What is LuLaRoe?
For those of you who are still unsure what LuLaRoe is, it is a direct sales company geared toward women that sells fashionable yet comfortable clothes. Actually, the business tagline is: “Where fashion meets comfort.” It initially became popular through their leggings, which come in various colors and unique patterns. Recently, they expanded what they offer and now carry tops of different styles as well.
How does it work?
During a previous interview on what makes consultants successful, Leslie* told SavingAdvice that individuals will invest an initial $4,000 to $6,000 of their own money. These costs go to an initial start-up kit, from which, upon receiving, you can immediately start selling. Sellers can expect to make a 35-60% profit from each item sold. It is important to note, though, that this $6,000 does not include any additional business costs that may be necessary, such as hangers, storage for the inventory, marketing costs, and so on. Despite this, this does not seem to be too much of a deterrence for women looking to become a part of this multi-level marketing company. Also included with the initial costs are tools and tips to get started along with a coach. This person serves as a motivator and mentor in helping you become successful as a LuLaRoe consultant.
You continue to purchase your inventory wholesale and host “pop-ups” online, and as you increase your sales, both through coaching and direct selling, you are also paid bonuses through LLR headquarters. According to their income disclosure statement, the average overall bonus amount paid in 2015 was $91.65 per person.
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What is the LuLaRoe business model?
When you are a part of LLR, you are marketed as a fashion consultant but you do not receive a salary or freelance fee from the company. Sellers are responsible for their own taxes, as any independent contractor would be. Profits are based on sales, and as you recruit people to sell under you over time, you would be considered their “upline” or coach, allowing you the opportunity to make more money. However, coaches also take on the responsibility of essentially managing their “downlines” by consistently following up on their sales, giving them the tools to increase their own income and more.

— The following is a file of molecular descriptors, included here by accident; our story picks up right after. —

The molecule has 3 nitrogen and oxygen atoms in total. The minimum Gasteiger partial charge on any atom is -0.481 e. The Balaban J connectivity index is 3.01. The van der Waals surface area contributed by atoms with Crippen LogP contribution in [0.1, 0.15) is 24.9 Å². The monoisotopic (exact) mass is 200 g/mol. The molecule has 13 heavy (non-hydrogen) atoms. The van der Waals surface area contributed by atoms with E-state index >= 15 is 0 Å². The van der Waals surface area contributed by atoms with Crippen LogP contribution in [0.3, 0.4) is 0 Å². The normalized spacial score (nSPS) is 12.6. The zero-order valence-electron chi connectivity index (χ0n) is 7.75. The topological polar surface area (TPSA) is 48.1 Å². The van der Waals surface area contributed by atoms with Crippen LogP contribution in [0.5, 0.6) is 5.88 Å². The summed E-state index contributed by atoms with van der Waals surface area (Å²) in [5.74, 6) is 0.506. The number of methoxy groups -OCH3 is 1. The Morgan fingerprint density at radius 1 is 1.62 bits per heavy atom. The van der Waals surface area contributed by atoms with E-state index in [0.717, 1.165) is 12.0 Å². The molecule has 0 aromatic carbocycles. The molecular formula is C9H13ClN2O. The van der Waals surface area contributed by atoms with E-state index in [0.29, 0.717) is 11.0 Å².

Each seller receives different inventory and may contain some pieces that are considered “unicorns;” that is, very rare patterns in high-demand. This allows multiple consultants in one area without selling the same exact product, which is different than those with Avon or a similar MLM. This is one of the aspects that makes it particularly attractive for women to become involved as more than just a consumer. Not just that, but their merchandise is only available to buy through people; there is no online store nor is there a brick-and-mortar for people to visit. LuLaRoe is all about the face-to-face interactions with sales.
For any business, it typically takes money to make money, and this holds true with LLR too. Although you hear stories of many consultants who make enough of a profit that they were able to quit their job in six months, this is not always the case. Although the company attempts to give you the tools needed for success, it is ultimately up to you to ensure it works out.
The LuLaRoe business model was developed as a way to provide stay-at-home moms with a viable source of income, while also tapping into their creative side. Basically, LLR consultants are treating this as their own business, but with some limitations due to branding guidelines and policies. This creates a sense of entrepreneurship to the women involved while also reducing employee costs to the company.
Is it sustainable?
According to this Business Insider article by Hayley Peterson in September 2016, moms across the nation are making a substantial profit. In fact, many of these women actually claim to be consistently making six figures annually. The proof appears to be in the numbers, but only time will tell if LuLaRoe can continue to adapt to maintain its success as a business.
What are your thoughts on the LuLaRoe business model?
Photo credit: Flickr user wild_cherry_1228